AutoCAD 2002 Bible

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Figure 23-29: Two extruded surfaces created using TABSURF


For the I-beam, you could have simply given the 2D polyline profile a thickness and achieved a similar result. However, the extruded surface on the left could only have been created with TABSURF because the extrusion is not perpendicular to the XY plane that contains the 2D polyline profile. TABSURF can extrude a shape in any direction.


When you select the vector object, your pick point determines the direction of the extrusion. AutoCAD starts the extrusion from the end of the vector closest to the pick point.


You use SURFTAB1 to control the number of lines AutoCAD uses to display the curve. If the curve is made up of polyline segments, AutoCAD displays one line at each segment vertex.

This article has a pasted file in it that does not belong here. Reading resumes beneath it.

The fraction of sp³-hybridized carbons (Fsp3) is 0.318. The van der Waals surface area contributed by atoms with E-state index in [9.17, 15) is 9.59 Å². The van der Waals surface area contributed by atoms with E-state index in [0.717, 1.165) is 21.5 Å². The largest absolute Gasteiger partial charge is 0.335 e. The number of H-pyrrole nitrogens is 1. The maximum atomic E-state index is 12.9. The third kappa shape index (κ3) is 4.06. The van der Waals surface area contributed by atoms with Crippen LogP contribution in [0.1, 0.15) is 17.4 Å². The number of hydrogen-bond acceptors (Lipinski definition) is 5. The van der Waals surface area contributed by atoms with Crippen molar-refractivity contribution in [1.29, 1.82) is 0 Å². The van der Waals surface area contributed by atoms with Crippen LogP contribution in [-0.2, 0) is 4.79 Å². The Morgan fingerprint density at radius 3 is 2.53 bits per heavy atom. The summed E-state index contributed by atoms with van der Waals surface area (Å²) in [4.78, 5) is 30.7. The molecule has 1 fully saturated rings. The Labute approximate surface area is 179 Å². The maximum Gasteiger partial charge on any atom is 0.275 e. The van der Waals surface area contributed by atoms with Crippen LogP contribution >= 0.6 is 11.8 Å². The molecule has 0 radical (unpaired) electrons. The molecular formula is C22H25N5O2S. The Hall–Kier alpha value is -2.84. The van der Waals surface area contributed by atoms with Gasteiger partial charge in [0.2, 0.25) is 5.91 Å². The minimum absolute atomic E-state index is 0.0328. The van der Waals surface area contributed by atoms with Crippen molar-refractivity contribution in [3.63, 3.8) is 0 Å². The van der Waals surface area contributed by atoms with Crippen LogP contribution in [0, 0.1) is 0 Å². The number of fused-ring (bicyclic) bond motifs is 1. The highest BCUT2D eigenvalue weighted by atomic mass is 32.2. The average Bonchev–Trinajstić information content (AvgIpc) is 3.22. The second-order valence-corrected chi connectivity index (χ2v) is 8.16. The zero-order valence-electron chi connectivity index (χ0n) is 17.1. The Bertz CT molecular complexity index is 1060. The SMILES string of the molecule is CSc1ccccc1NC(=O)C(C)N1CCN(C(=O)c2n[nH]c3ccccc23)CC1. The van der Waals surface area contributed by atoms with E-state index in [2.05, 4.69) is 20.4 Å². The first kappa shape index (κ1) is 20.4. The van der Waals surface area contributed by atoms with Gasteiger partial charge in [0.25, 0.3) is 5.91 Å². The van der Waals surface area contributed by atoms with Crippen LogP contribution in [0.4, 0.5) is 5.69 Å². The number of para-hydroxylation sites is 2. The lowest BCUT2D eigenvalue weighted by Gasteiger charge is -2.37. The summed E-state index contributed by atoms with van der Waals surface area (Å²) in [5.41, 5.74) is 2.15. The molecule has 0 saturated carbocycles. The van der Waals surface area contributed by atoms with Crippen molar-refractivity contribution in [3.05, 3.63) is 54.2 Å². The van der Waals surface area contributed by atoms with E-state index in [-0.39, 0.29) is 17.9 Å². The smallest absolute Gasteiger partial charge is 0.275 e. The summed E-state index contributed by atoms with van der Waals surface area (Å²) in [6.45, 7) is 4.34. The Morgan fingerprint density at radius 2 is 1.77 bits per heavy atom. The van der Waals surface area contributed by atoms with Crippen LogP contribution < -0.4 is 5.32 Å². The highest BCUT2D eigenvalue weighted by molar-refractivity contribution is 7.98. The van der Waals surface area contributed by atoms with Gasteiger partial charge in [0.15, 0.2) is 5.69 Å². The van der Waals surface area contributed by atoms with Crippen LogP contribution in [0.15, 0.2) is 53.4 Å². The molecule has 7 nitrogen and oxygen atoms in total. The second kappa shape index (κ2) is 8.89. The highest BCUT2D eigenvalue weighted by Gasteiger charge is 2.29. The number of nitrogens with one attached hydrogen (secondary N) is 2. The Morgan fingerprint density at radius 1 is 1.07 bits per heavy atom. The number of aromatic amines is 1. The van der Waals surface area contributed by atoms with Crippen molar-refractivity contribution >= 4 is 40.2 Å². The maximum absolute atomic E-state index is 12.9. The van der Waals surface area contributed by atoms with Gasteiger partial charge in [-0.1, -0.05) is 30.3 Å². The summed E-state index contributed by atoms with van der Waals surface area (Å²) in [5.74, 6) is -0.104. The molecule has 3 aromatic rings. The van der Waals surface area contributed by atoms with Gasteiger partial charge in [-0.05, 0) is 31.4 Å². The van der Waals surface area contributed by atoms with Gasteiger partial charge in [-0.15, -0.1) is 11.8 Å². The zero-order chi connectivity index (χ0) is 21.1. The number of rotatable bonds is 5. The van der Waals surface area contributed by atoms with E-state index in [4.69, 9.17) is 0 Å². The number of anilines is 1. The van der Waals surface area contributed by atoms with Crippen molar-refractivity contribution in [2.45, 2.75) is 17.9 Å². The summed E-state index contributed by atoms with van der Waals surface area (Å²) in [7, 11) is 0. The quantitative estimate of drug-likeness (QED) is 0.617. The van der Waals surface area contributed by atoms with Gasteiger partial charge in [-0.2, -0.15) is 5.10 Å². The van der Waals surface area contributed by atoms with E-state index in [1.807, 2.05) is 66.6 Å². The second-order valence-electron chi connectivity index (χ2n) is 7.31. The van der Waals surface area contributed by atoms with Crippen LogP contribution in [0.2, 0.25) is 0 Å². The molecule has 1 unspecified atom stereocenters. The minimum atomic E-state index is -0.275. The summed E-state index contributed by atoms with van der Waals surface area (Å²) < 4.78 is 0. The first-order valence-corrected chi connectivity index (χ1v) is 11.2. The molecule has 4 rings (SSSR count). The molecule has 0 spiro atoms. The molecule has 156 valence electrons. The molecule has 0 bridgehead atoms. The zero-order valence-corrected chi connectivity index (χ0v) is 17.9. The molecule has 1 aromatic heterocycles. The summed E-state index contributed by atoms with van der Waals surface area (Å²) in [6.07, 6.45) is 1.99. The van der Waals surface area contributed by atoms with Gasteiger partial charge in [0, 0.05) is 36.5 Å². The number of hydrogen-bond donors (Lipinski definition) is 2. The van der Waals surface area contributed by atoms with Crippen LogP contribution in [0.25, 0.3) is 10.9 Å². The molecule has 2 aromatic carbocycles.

Note the I-beam in Figure 23-29. If you create an object by mirroring, stretching, and so on, you will see extra tabulation lines at the separate segments in the polyline definition. If you want a clean look, you need to draw clean. You might need to use the original shape as a guide to draw a new polyline on top of the old one, and then erase the original.


You should use a nonplanar view when using TABSURF to check that you have accurately defined the extrusion vector into the third dimension. Any of the preset isometric views will be helpful.


To draw an extruded surface, follow these steps:


1.    Draw the object to extrude — a line, arc, circle, polyline, ellipse, or elliptical arc. This is the path curve.

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